Yeah, that’s a mouthful. No wonder we all just call it COBRA. To put it simply, COBRA gives you the chance to carry on your employer-based coverage for a limited period of time after you’ve stopped working for them. Big sigh of relief, right? Here are some of the upsides and downsides:

Advantages of COBRA

The good thing about COBRA is that it makes it mandatory under federal law for an employer to allow employees to pay to stay on their health care 18 months after they’ve left their job. This can also stretch to 36 months if you qualify.3

Disadvantages of COBRA

The not-so-great thing about COBRA is that it does mean you’ll pay the full cost of the health insurance premium yourself. So you’ll pay more than what you saw coming out of your paycheck when you were employed because your employer was subsidizing (aka paying for!) some of that health care premium.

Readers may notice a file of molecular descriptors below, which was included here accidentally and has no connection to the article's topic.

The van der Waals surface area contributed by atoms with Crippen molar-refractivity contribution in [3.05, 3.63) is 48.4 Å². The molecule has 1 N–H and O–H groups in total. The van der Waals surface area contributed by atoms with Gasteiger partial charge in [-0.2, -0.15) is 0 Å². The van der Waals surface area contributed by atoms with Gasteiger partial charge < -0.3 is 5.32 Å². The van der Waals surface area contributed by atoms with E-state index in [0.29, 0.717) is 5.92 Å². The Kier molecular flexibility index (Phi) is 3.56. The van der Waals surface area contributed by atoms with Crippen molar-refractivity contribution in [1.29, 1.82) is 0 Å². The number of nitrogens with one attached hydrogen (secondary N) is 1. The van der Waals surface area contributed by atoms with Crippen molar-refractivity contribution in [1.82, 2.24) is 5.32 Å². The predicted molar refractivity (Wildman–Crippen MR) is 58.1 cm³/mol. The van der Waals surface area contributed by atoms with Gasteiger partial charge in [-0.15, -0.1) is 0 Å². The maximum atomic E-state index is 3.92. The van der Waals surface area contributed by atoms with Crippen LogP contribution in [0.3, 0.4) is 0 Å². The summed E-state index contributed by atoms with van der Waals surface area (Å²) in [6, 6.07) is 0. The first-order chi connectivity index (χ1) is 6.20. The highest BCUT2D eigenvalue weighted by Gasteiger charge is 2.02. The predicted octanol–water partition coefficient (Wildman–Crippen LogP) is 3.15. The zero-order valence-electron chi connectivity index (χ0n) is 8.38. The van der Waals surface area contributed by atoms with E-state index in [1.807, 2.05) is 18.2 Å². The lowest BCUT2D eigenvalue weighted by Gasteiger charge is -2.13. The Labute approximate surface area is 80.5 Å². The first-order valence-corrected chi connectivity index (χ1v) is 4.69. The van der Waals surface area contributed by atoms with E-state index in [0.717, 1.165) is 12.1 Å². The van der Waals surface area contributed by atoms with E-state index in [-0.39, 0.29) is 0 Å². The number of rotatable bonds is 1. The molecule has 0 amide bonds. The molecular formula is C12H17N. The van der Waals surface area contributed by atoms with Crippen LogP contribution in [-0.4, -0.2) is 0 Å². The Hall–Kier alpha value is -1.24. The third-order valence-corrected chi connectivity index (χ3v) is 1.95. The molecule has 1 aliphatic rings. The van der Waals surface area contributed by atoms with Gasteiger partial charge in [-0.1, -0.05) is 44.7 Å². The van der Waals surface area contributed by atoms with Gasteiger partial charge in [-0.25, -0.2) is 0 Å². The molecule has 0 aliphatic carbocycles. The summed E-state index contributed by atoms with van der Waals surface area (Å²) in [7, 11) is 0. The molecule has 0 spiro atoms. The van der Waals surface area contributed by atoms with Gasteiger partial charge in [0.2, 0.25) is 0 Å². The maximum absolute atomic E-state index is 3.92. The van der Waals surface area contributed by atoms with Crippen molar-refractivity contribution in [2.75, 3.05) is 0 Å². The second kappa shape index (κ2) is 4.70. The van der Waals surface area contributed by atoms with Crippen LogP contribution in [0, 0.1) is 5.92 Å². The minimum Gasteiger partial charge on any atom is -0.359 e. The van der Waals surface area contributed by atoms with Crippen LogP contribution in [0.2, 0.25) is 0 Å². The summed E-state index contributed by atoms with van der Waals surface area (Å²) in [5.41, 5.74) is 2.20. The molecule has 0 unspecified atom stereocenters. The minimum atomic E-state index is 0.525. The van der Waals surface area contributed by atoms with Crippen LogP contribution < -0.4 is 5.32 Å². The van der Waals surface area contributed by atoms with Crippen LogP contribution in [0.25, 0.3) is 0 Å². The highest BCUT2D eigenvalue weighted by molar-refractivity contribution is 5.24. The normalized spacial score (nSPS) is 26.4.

Do you have the right health insurance coverage? You could be saving hundreds!

Now, if this is going to break the bank, don’t worry! You can enter the general health insurance marketplace instead. But it’s always a good idea to speak to your employer before or as soon as you leave to get the lowdown on what your new COBRA premium might be. That way you have all your bases covered.

COBRA gives you the chance to carry on your employer-based coverage for a limited period of time after you’ve stopped working for them.

What Happens if You Change Your Mind About COBRA?

We’re all allowed to change our minds, and a couple of months of COBRA coverage might leave you thinking it’s just too expensive. Or maybe you got another job sooner than you thought you would and don’t need it anymore. What next?